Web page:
This list doesn't include storage locations not under your control, such as your account on an Exchange server. That's because you can't create storage locations on the server from within Outlook. Only the Exchange Server administrator can create storage locations within Exchange Server.
With the dialog box shown in Figure 3.12 displayed, click OK to display the Create or Open Outlook Data File dialog box. Here you can select the location within the Windows file structure where you want to save the file and enter a name for the file. Click OK to display the dialog box shown in Figure 3.13.
Figure 3.13 Use this dialog box to customize the new Personal Folders file.
The dimmed File box at the top of the dialog box shown in Figure 3.13 contains the path of the new file. Enter a name by which Outlook will identify the new file in the Name box. Select an encryption setting and, optionally, protect the file with a password.
Click OK to close the Create Microsoft Personal Folders dialog box and return to the Outlook Data Files dialog box previously shown in Figure 3.12. The list of data files in this dialog box now contains the name of the new data file. Close that dialog box to return to the E-mail Accounts dialog box previously shown in Figure 3.10. In that dialog box, you can open the Deliver New E-mail to the Following Location drop-down list and, if you want, select the new data file as the default in which Outlook saves all new items.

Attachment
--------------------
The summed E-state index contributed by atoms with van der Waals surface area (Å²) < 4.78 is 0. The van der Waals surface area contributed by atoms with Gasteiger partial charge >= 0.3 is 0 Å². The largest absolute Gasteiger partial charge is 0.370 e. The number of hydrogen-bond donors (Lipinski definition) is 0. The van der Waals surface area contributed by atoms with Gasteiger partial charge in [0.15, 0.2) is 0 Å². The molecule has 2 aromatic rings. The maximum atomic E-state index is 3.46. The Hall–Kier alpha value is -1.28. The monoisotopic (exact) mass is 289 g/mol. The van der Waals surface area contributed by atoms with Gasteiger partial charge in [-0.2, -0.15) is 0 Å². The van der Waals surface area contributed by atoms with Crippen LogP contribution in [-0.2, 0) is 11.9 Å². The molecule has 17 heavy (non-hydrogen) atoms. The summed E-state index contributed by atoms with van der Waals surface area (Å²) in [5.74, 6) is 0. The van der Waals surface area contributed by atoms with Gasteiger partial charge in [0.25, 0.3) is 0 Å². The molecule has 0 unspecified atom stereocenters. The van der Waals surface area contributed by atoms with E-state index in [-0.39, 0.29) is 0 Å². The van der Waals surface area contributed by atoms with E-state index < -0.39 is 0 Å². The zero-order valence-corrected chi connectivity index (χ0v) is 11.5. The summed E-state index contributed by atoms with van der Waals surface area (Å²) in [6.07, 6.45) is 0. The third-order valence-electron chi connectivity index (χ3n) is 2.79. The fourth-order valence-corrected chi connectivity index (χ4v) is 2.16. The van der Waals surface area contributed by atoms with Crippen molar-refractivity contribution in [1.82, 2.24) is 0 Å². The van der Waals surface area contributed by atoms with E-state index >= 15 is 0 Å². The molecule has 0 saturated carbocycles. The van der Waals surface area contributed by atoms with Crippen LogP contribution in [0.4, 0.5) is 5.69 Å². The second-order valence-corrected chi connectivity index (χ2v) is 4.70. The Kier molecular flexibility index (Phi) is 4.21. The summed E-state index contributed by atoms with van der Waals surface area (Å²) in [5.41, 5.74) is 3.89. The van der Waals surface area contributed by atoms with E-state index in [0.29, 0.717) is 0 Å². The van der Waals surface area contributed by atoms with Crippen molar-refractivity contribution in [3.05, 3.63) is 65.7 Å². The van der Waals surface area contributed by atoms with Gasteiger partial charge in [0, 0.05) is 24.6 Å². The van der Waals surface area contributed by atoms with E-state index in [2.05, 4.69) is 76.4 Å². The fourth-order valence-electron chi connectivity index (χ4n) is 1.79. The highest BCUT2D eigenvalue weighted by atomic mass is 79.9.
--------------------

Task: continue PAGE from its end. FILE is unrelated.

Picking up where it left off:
You can select View, Folder List to see the new data file as one of your folders. If you do this without making the new data file your default, that data file contains only a Deleted Items folder. If you do make the new data file your default and follow the instructions to close and then restart Outlook, the Folder List shows the new data file with a complete set of Outlook's standard folders.
→ For more information about working with data files and Outlook's folders, see "Managing Outlook Folders," p. 299.
Grouping E-mail Accounts
Prior to Outlook 2002, Outlook handled all accounts separately. By default, Outlook 2002 still handles all accounts separately, but it does enable you to create groups of accounts. If you have only a few accounts, as many people do, the ability to create groups of accounts is of little practical value. However, if you have a substantial number of accounts, creating groups can save you a lot of time. By grouping your accounts, you can specify settings for a group instead of having to specify settings for each account separately.
To work with groups of accounts, select Tools, Options, select the Mail Setup tab in the Options dialog box, and click Send/Receive. The Send/Receive dialog box is where you can create account groups and specify group settings.
For information about creating account groups, see "Sending and Receiving Messages," p. 555.